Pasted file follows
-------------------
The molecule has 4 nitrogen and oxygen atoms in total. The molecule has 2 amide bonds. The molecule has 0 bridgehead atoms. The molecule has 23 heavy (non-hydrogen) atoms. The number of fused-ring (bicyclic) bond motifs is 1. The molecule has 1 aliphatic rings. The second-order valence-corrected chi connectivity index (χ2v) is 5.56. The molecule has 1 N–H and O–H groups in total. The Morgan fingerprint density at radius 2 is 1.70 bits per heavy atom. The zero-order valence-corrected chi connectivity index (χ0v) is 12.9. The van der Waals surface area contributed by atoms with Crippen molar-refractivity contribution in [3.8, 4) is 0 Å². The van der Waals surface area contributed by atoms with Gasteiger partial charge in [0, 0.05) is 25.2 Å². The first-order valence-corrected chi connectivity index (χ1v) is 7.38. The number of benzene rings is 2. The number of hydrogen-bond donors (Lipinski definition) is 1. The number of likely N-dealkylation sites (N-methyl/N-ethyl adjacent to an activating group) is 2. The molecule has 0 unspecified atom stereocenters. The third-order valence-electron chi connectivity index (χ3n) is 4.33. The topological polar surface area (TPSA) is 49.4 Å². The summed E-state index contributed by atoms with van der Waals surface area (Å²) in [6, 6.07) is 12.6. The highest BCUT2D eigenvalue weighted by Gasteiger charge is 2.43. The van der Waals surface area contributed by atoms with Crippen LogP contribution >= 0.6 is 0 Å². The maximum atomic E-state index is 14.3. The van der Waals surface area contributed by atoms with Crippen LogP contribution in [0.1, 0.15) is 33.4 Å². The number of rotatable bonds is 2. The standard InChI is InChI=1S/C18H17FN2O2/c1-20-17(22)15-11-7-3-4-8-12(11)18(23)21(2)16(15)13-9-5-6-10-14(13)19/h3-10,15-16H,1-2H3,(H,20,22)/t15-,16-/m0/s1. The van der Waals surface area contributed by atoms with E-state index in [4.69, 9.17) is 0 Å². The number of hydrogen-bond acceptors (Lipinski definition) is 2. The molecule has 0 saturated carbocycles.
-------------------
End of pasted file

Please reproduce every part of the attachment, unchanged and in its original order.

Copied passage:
The molecule has 4 nitrogen and oxygen atoms in total. The molecule has 2 amide bonds. The molecule has 0 bridgehead atoms. The molecule has 23 heavy (non-hydrogen) atoms. The number of fused-ring (bicyclic) bond motifs is 1. The molecule has 1 aliphatic rings. The second-order valence-corrected chi connectivity index (χ2v) is 5.56. The molecule has 1 N–H and O–H groups in total. The Morgan fingerprint density at radius 2 is 1.70 bits per heavy atom. The zero-order valence-corrected chi connectivity index (χ0v) is 12.9. The van der Waals surface area contributed by atoms with Crippen molar-refractivity contribution in [3.8, 4) is 0 Å². The van der Waals surface area contributed by atoms with Gasteiger partial charge in [0, 0.05) is 25.2 Å². The first-order valence-corrected chi connectivity index (χ1v) is 7.38. The number of benzene rings is 2. The number of hydrogen-bond donors (Lipinski definition) is 1. The number of likely N-dealkylation sites (N-methyl/N-ethyl adjacent to an activating group) is 2. The molecule has 0 unspecified atom stereocenters. The third-order valence-electron chi connectivity index (χ3n) is 4.33. The topological polar surface area (TPSA) is 49.4 Å². The summed E-state index contributed by atoms with van der Waals surface area (Å²) in [6, 6.07) is 12.6. The highest BCUT2D eigenvalue weighted by Gasteiger charge is 2.43. The van der Waals surface area contributed by atoms with Crippen LogP contribution >= 0.6 is 0 Å². The maximum atomic E-state index is 14.3. The van der Waals surface area contributed by atoms with Crippen LogP contribution in [0.1, 0.15) is 33.4 Å². The number of rotatable bonds is 2. The standard InChI is InChI=1S/C18H17FN2O2/c1-20-17(22)15-11-7-3-4-8-12(11)18(23)21(2)16(15)13-9-5-6-10-14(13)19/h3-10,15-16H,1-2H3,(H,20,22)/t15-,16-/m0/s1. The van der Waals surface area contributed by atoms with E-state index in [4.69, 9.17) is 0 Å². The number of hydrogen-bond acceptors (Lipinski definition) is 2. The molecule has 0 saturated carbocycles.